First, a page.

Senator Susan Kent Capitol Report: Clouds on the Horizon
Talking about the state’s budget may not be everyone’s idea of the best way to spend a summer day in Minnesota! That said, I want to reflect on the 2017 legislative session, the budget, and what it means for Woodbury and East Metro residents.
Because I’m an optimist at heart, I want to start by focusing on the positive. We funded our schools at a 2 percent annual increase, and we continue to expand early learning, an area with tremendous return on investment. Further, we cut taxes on Social Security income for seniors and property taxes for small businesses.
Then, there’s the other side. There are long-term consequences of this budget and how it will impact communities and taxpayers, plus there are important things left undone.
I am troubled by key areas that were not funded, because evidence shows that Minnesotans will pay more in the long run.
For one, the Gold Line $3 million bonding request wasn’t funded, which could cost an extra $17 million with a delay. This was blocked by House Republican leadership, in spite of bipartisan support from the Senate, Governor Dayton, and local legislators. Republican obstructionism to transit only hurts our region – and particularly the East Metro – as the metro grows and traffic worsens. The Gold Line is a valuable piece in addressing a range of challenges, and it is unfortunate that it was blocked.
Additionally, we are reminded daily of the danger of hacking and stolen data, and our aging state IT systems are putting Minnesotans’ personal and financial information at risk. Governor Dayton proposed, and I strongly supported, improvements to our state’s cybersecurity – smart investments to protect individuals as well as ward off state costs of data breaches. I have yet to hear a reasonable explanation from Republican legislative leaders for not taking this common-sense step. In fact, their original proposals would have cut data security!
But the greatest concern is how the new tax proposal will affect our budget in coming years, and how that will impact taxpayers as a result. Few will argue against tax relief for seniors and small businesses. However, the way these tax cuts are constructed, they expand in future years. It’s like taking out a mortgage that you can swing for now, but it has a balloon in a few years and there’s no plan for how you’re going to pay it.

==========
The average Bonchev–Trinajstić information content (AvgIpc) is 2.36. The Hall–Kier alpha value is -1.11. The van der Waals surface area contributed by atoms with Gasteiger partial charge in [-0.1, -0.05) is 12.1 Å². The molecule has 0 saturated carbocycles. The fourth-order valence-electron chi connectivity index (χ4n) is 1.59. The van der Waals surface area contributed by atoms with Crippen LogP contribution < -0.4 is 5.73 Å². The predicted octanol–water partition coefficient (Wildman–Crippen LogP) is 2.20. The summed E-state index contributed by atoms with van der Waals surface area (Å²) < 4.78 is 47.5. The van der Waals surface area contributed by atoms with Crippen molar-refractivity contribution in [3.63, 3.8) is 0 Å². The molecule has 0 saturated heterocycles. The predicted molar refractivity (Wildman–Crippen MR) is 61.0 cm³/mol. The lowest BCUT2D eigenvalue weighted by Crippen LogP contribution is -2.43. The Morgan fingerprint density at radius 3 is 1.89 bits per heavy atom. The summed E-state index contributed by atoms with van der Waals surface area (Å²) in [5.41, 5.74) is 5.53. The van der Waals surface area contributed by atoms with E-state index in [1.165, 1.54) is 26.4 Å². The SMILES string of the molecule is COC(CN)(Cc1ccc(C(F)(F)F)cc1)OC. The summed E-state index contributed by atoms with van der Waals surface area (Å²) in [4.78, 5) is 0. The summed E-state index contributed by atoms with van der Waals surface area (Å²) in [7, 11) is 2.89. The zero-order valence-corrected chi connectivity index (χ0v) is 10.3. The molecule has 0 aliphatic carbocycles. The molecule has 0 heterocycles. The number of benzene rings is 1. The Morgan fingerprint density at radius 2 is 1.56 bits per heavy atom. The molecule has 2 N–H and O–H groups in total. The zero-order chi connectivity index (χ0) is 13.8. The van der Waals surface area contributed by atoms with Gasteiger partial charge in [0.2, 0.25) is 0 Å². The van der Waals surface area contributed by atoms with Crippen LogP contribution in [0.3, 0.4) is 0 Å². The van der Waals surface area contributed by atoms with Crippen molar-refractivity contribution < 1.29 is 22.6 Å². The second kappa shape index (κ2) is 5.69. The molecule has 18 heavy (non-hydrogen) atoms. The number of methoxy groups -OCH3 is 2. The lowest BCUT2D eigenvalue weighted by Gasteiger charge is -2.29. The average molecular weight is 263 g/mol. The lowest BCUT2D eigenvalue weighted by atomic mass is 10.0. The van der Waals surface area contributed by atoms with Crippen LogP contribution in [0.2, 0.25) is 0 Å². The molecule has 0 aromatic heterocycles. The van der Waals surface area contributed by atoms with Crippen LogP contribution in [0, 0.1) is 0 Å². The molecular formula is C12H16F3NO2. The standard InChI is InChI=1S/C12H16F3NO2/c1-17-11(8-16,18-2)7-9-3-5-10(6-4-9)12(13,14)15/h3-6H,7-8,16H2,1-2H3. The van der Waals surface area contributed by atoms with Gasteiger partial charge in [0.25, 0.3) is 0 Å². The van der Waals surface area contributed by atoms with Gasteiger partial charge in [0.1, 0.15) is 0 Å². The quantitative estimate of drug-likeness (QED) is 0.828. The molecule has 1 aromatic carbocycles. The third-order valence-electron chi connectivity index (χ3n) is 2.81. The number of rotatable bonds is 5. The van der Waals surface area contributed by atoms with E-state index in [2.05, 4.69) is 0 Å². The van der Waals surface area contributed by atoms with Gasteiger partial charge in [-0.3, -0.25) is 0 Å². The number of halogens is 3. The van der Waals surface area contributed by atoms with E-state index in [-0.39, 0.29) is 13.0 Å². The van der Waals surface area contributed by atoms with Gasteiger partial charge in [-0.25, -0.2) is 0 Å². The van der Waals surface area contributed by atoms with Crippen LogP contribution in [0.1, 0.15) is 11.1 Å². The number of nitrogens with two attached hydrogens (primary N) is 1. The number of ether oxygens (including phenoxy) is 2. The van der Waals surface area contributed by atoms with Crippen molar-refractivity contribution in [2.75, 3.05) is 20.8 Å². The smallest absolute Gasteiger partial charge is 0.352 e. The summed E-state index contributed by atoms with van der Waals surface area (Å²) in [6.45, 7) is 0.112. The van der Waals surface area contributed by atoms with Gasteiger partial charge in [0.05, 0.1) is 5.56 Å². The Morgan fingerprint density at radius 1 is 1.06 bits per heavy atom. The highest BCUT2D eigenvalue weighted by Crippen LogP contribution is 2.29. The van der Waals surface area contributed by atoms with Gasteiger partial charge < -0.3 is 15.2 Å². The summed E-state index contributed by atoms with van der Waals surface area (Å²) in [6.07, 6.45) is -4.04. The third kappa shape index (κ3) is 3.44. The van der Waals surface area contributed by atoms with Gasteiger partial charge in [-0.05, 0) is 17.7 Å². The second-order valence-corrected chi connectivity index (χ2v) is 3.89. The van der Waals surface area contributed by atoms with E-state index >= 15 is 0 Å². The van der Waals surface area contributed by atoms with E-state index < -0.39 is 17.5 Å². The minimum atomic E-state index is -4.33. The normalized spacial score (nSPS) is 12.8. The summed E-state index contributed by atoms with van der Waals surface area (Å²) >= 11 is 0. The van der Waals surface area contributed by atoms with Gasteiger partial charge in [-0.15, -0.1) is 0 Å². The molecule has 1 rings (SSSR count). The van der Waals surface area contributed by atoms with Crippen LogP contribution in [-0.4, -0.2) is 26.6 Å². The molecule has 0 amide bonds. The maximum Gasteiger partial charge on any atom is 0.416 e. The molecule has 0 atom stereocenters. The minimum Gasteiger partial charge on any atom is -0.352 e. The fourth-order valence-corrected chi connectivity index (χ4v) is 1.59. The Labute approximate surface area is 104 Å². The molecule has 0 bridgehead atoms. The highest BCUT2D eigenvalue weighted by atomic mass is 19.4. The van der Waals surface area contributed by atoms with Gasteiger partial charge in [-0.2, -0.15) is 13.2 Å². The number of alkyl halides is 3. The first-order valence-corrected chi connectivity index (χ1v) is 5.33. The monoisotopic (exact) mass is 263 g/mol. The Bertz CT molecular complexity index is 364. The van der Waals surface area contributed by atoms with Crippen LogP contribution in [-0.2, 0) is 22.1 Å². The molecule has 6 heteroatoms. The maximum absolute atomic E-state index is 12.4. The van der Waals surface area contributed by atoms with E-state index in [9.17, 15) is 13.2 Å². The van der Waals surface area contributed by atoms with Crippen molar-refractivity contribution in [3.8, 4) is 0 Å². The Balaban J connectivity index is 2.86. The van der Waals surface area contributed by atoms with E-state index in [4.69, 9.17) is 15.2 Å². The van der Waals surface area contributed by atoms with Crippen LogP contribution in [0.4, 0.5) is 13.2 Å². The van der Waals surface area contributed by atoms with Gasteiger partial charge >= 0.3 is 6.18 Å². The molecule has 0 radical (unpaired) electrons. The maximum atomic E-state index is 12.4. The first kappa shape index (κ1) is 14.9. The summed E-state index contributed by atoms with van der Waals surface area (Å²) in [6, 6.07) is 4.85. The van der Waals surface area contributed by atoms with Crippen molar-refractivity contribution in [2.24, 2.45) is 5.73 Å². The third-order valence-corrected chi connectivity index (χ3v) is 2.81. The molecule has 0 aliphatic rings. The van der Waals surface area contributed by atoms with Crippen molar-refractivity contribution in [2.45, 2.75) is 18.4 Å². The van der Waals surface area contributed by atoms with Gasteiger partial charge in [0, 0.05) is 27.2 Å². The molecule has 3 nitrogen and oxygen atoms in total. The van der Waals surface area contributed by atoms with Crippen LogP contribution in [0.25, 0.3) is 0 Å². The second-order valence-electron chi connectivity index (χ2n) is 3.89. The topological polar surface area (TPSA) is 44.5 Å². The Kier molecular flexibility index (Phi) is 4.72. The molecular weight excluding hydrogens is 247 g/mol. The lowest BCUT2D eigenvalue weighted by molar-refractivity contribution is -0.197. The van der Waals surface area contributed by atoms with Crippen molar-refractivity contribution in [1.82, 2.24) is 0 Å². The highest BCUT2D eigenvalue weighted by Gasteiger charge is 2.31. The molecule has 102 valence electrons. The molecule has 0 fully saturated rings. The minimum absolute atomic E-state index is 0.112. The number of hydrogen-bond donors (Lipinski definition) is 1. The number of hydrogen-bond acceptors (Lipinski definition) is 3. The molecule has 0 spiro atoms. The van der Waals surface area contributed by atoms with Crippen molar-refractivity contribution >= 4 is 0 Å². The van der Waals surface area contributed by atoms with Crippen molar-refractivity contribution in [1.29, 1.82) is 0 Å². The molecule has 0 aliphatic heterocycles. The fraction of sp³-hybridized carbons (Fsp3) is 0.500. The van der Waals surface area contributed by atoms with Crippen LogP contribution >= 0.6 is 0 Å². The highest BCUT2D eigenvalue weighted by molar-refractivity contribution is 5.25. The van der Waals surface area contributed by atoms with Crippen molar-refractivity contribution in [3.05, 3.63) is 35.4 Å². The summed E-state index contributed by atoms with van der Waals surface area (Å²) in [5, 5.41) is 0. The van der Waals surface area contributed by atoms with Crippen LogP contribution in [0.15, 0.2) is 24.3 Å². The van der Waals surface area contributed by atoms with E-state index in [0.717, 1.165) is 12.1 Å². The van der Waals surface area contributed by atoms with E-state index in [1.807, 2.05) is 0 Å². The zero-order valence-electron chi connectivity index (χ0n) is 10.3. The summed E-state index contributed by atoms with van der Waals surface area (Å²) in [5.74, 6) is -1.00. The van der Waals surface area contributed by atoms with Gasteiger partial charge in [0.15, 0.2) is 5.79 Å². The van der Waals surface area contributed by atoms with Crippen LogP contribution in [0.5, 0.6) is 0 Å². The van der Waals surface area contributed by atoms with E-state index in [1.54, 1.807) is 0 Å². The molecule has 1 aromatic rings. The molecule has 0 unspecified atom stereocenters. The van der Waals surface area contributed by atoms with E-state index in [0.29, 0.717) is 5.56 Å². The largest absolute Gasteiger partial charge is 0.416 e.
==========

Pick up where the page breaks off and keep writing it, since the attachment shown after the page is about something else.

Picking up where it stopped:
We began this session with a $1.6 billion surplus. It’s possible we’ve seen the end of a string of positive budget cycles. And – depending on larger economic trends – it’s likely that our surplus will be gone, and we may, in fact, be heading back into structural deficits.
Why does this matter to individuals? Because without a modest surplus, we can’t continue to provide the same level of services — in our schools, roads, courts, and state agencies. Some would argue that government should be cut, and everyone agrees that we must stay vigilant in cutting waste and abuse. But nowhere, in any of the Republican budget cut proposals, do they ever identify how funding cuts can be implemented without forsaking services that matter to Minnesotans and our future.
It’s politically easy to rail against big government and cheer lower taxes, but there’s never a realistic proposal to make it happen.
In fact, some of the biggest cheerleaders for this year’s E-12 budget increases were the Republican committee chairs who fully understand the costs of underfunding!
The implications are the same: cutting services (educational programs, road construction, veterans and senior services, tax refund processing, etc.) OR shift the burden to counties, cities and school districts which then increase local property taxes to make up the difference.
That’s what’s happening right now with Minnesota’s budget. Under DFL leadership, we reversed major deficits, built a rainy day fund, and righted the ship. But this year, under Republican control, much of that progress was wiped away in order to cut taxes to mostly benefit the wealthy, large corporations, and tobacco companies. All at a time when economists are forecasting clouds on the horizon in the form of lower revenue coming into state coffers.
These are indicators that Republicans have acted recklessly in crafting Minnesota’s two-year budget. Time will tell how harmful their actions have been, but I am urging caution and restraint. In order for Minnesota and our communities to be strong in the future, I want our schools to continue operating at a high level, and I want top-notch transportation infrastructure. Neither will come to fruition if the clouds on the horizon roll through any time soon.